One of the main worries vegans have is how to get their protein when they aren't consuming the Standard American Diet or what many consider to be the traditional sources of protein.
In addition to not eating meat, vegans take their diet a step further than vegetarians because they cut out all animal byproducts including protein-rich foods like eggs, Greek yogurt, and certain brands of dry-roasted peanuts that contain gelatin, which is made from animal collagen.
Vegan protein sources
Below are a few of the best vegan protein foods, broken up into specific categories:
- Spinach: 3.5 ounces (100 grams) contains about 2.35 grams of protein
- Broccoli: 3.5 ounces (100 grams) contains about 2.7 grams of protein
- Kale: 3.5 ounces (100 grams) contains about 3.54 grams of protein
- Whole-wheat bread: Once slice contains about 6 grams of protein
- Whole-wheat pasta: 1 cup contains about 12 grams of protein
- Quinoa: 1 cup contains about 8 grams of protein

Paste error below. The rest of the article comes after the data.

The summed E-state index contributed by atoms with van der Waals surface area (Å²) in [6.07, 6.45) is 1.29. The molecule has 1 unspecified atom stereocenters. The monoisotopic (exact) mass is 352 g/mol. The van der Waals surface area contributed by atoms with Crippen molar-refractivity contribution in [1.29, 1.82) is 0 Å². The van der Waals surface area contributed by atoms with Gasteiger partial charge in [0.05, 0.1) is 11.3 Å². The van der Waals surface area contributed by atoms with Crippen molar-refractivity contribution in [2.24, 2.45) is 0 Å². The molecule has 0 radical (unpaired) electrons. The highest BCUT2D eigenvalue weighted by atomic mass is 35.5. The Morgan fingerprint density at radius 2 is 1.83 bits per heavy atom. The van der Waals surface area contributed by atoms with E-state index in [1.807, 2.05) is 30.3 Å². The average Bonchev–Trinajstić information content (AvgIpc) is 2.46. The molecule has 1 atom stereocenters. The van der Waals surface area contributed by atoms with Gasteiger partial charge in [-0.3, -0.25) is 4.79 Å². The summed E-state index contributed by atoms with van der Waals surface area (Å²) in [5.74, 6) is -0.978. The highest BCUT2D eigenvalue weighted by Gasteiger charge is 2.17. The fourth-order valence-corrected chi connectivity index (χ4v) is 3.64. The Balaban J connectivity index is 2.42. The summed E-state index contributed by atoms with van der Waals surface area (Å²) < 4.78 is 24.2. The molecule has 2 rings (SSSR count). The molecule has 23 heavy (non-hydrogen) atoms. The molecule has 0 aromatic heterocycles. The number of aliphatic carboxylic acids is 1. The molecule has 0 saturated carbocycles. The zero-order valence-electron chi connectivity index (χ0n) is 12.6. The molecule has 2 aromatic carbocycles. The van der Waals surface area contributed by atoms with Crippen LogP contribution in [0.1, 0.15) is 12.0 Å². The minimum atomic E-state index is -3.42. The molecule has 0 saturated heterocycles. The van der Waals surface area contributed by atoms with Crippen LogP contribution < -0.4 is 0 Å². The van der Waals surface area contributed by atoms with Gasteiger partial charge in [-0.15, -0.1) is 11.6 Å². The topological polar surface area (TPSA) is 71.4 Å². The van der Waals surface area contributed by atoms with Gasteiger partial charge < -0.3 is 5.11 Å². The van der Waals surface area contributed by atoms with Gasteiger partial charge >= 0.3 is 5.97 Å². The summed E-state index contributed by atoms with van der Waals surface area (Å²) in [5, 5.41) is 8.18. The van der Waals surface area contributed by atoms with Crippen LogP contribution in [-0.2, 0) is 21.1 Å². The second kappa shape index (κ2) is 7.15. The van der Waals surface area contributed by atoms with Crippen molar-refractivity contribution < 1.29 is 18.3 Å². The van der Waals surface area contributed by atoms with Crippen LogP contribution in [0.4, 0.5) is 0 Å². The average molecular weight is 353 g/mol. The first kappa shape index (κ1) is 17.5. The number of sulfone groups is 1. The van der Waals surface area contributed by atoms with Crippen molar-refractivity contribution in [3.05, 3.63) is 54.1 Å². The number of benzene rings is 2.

Nuts and nut butters
- Almonds: 1 cup of dry roasted contains 20 grams of protein, or two tablespoons of almond butter gets you 6.7 grams of protein
- Cashews: 1 cup of dry roasted contains 30 grams of protein, or two tablespoons of cashew butter gets you 3.9 grams of protein
- Pistachios: 1 cup of dry roasted contains 22 grams of protein, or two tablespoons of pistachio butter gets you 2 grams of protein
- Chickpeas: 1 cup cooked contains 12.5 grams of protein
- Lentils: 1 cup cooked contains 17.2 grams of protein
- Beans (black, kidney): 1 cup of black beans contains 8.9 grams of protein
- Peas: 1 cup contains 10.1 grams of protein
Another important thing to remember is that timing matters. We can only absorb about 25 to 40 grams of protein per meal, so it's important to make sure that you space out how much you consume throughout each day.